Write me:  [email protected]

I am still learning patience.

I have known for over 40 years now that Nick has special needs.  Throughout that time, I have loved him, encouraged him, supported him, fought for him so he could get the services and therapies that he needed.  I understand what he is capable of and I know what is unrealistic expectations.  Most of the time.  Then there are other days when I get frustrated at the things that he does, or the things that he doesn’t do.  Some days Nick is doing great and is compliant and attentive and it is easy for me to do the things that are needed for his care.  Then there are other days that don’t go as well for him or me.  Nick’s capacities will change day to day based on his medical condition.  I know this logically, but I don’t always remember it during the stressful moments.

I was talking to a dear friend today about this.  She also takes care of her adult child with special needs.  As we talked about these shared experiences, we both wondered, “Why with all that we have experienced, all that we know, why do we still lose patience with our kids?”  One would think that after over 14,600 days of these typical experiences, I would be filled with patience and have curbed my agitation and irritability.  However, on those days that aren’t going well for me, Nick can tell when I have suddenly crossed the threshold into impatience.  He immediately asks me, “You done being frustrated with me?”  He wants me to quickly return to tolerance and love.

As embarrassing as this is for me to admit, often this question from Nick will increase rather than diminish my intolerant attitude.  So of course, he will keep asking me if I am done being frustrated with him until I finally say that I am done.  Sometimes I actually have returned to patience and other times, I will realize that I still need to adjust my attitude.  I do have those days where it takes me awhile to regain balance.

Perhaps one day, I will be able to handle all situations every day with grace and tenderness, but I know that Nick will continue to remind me to be done being frustrated with him, as I continue struggling with these common human responses to difficult situations.  I have learned that my lack of patience usually arises when I am tired, hungry, pressed for time or other outside pressures. Caring for Nick has given me many opportunities to have increased self awareness as I learn patience.

These experiences are not unique to me and my situation.  What have you learned on your own journey with patience?  Please share your thoughts with me, so we can learn from each other.

If you want to get a copy of the book about my journey with Nick as soon as it is available, click here to sign up.  Please share this blog with others. Don’t rely on your FaceBook feed to see all of my posts, sign up to get my blog delivered to your inbox directly.

Share this:


  1. My dad had a special relationship with a young man at church who was Down Syndrome. One day, dad told me that he truly felt a special gift was bestowed upon this young man, because he could read people like a book and knew exactly what they were thinking…then would counter with a genuine smile, hug and “I love you and so does God”. Dad said we are the disabled…they are especially gifted and blessed.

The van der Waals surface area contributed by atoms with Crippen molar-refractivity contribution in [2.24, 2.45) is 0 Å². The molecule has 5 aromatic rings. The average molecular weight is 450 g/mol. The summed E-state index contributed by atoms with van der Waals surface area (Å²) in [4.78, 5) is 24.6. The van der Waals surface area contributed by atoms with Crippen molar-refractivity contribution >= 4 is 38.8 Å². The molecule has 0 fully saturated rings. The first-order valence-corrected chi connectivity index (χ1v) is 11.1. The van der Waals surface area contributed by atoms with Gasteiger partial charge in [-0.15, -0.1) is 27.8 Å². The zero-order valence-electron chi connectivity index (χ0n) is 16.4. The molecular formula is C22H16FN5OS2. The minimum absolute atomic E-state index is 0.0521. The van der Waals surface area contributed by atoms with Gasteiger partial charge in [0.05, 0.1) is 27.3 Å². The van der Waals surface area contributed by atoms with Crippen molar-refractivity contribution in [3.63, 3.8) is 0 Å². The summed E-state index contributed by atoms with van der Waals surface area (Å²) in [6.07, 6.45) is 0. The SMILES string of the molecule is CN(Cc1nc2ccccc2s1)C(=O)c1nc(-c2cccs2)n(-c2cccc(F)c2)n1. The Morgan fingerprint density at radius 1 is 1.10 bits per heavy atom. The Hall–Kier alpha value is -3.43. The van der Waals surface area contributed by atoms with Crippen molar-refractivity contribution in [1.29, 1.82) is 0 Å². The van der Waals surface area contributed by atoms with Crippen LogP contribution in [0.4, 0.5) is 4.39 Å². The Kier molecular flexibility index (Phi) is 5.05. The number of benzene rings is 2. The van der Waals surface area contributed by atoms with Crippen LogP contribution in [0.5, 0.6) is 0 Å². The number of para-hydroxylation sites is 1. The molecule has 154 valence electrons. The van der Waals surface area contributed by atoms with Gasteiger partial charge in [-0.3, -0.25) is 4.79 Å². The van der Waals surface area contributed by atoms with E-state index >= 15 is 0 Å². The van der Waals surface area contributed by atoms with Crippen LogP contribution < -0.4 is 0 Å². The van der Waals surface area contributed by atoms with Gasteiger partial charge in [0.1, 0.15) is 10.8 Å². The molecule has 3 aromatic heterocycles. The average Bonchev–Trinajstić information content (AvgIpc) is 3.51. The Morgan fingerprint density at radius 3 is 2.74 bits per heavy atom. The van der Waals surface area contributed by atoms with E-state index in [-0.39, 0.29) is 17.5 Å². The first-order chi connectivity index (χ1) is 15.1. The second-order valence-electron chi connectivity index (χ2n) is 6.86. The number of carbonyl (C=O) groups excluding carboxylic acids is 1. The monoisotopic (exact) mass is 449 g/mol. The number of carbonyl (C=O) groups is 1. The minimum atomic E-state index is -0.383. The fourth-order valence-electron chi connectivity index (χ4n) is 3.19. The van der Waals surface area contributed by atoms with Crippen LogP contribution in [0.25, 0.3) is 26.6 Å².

Comments are closed.

Blog Archives

Follow Eva’s Blog

Enter your email address to follow this blog and receive notifications of new posts by email.

Join 15,165 other subscribers

Announcing that I have finished a book with the working title of “The Fairy Fort.” I am currently pitching it to publishers. Keep checking back to watch the progress of my newest novel.

Here is a quick glimpse of the story.

Sarah Doherty is an 18-year-old living in rural Ireland at the tail end of the Great War. Plagued by severe epilepsy, she is protected by her parents and lives a sheltered, secluded, lonely life. The Fae, local Irish fairies, interfere with her life. She falls forward a century in time through the local fairy fort of standing stones. She had a seizure in 1918 and woke up in 2020. The 21st century world includes life-saving prescriptions, physical comforts and the independence and freedom she seeks. The locals are welcoming and Andy Mclaughlin, a handsome young historian, is intriguing. She doesn’t want to return home.

Then a letter arrives from Boston divulging the story of Sarah and Andy’s lives that are deeply entwined in the previous century. They are not yet in love but as they seek to verify the letter through online resources, they feel a growing obligation to their unborn family and to each other. What would happen to their posterity living in Boston if they don’t return to 1918? Even if they do make it back, her parents can never know what happened to her or that would change everything.

This Young Adult time-travel romance explores the question: Do we have the freedom to make choices or is free will an elaborate illusion?

This is my third book. I love reading time travel romances. I am an advocate for epilepsy awareness because my 43-year-old son has intractable epilepsy. As a genealogist specializing in Irish research, I live part of the year in the village where the story is based. I wrote the book to help young adults understand that difficult situations can change your life. Sometimes miraculously.